- Sub-sampling tray (see Caton 1991) or another type of tray with a gridded pattern.
- Tripod with sorting tray platform for field sorting (optional)
- Various size seives for removing materials from the sample in the field and lab
- Random number table or other random number generator
- Cookie cutter or other small square, about 6 x 6 cm
- Denatured ethanol
- Vials, approximately 20 mL or 3-5 dram; these are available in durable plastic or glass
- 1 – ½ gallon HPDE containers (field)
- Labeling tape and alcohol-resistant marking pens
- Tally counter (optional)
- Dissecting microscope (10x – 60x zoom) and a light source
- Data recording sheet (Example)
- Family level taxonomic keys (CLICK-HERE for an example)
To sort the sample, place the composited sample into the mesh bottomed sorting tray, similar to equipment described in EPA's RBP Maunal and by Caton (1991). The tray is a 250-micron mesh bottom that is evenly divided into numbered sections.
Place the mesh bottomed tray into the plastic outer tray and add approximately 3 cm of water to facilitate the even distribution of debris. In the field, place the tray on a level tripod platform. Evenly distribute the material in the tray and lift the mesh bottom tray out of the water.
Use the random number table to select a minimum of one-quarter of the sections. Use a cookie cutter or other similar device to segregate, and remove the macroinvertebrates from the selected squares with a small spatula.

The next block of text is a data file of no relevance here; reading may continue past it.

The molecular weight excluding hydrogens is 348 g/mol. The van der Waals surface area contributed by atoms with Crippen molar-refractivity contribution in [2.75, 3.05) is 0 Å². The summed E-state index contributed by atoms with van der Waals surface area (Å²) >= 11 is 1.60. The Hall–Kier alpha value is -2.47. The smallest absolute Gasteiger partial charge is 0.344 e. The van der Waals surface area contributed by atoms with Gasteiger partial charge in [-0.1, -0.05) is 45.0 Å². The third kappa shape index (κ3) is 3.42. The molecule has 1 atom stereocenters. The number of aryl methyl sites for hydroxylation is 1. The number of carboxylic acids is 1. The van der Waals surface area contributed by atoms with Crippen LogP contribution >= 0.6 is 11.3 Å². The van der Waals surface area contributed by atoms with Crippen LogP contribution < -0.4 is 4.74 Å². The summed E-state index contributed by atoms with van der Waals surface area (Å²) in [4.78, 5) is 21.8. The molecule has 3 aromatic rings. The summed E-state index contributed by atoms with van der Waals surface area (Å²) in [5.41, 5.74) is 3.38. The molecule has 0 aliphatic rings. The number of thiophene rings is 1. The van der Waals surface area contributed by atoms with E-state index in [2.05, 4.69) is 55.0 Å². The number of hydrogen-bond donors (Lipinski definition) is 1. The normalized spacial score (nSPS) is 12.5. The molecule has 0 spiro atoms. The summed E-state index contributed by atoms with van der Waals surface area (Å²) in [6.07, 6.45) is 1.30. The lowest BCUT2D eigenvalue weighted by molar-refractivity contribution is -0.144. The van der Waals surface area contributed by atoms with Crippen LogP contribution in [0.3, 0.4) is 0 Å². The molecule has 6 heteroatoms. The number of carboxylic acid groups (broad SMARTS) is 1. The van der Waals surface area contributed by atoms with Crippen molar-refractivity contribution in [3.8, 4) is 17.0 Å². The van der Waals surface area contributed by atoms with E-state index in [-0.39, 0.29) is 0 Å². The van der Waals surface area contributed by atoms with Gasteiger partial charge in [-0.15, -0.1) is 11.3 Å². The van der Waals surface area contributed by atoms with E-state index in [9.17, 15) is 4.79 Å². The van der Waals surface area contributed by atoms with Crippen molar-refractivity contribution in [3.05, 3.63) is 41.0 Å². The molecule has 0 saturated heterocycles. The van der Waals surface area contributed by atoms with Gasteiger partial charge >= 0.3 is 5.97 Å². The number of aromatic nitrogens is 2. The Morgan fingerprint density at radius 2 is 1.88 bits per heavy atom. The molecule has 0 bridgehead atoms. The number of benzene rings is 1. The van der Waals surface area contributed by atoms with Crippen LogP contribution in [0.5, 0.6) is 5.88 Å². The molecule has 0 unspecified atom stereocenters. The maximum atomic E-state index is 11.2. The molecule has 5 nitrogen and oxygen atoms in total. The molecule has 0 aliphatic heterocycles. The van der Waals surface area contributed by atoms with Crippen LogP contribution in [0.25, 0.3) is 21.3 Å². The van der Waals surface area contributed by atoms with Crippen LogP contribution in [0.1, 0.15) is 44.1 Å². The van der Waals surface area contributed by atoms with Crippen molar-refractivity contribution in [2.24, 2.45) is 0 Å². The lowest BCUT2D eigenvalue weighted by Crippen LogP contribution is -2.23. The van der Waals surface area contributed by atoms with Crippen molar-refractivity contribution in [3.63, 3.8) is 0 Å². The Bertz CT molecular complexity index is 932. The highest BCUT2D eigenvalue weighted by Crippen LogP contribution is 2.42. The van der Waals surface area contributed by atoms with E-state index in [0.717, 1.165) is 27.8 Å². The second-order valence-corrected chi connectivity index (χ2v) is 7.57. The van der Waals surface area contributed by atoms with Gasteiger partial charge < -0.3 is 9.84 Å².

Distribute the contents of the four squares into a separate white plastic tray with a small quantity of clean water. All the macroinvertebrates are removed with forceps and placed in a labeled vial of alcohol. An inside paper and pencil label is recommended as well as an exterior label.
A minimum of 300 specimens or ¼ of the tray is sorted. If necessary, randomly select additional squares to attain the 300 organism minimum sample size. All organisms are completely removed from all sub-sampled squares to avoid biasing the macroinvertebrate sample toward the larger, more visible species. A tally counter is recommended. Keep track of the number of squares sub-sampled in order to estimate the original macroinvertebrate density in the stream. Identify the macroinvertebrates to the taxonomic level desired.
CLICK-HERE to download the information above (Includes data sheet and labels)
|1. Chapter 7 - Living Waters: Using Benthic Macroinvertebrates to Assess Your River's Health
2. Chapter 7 - US EPA's Benthic Macroinvertebrate Protocols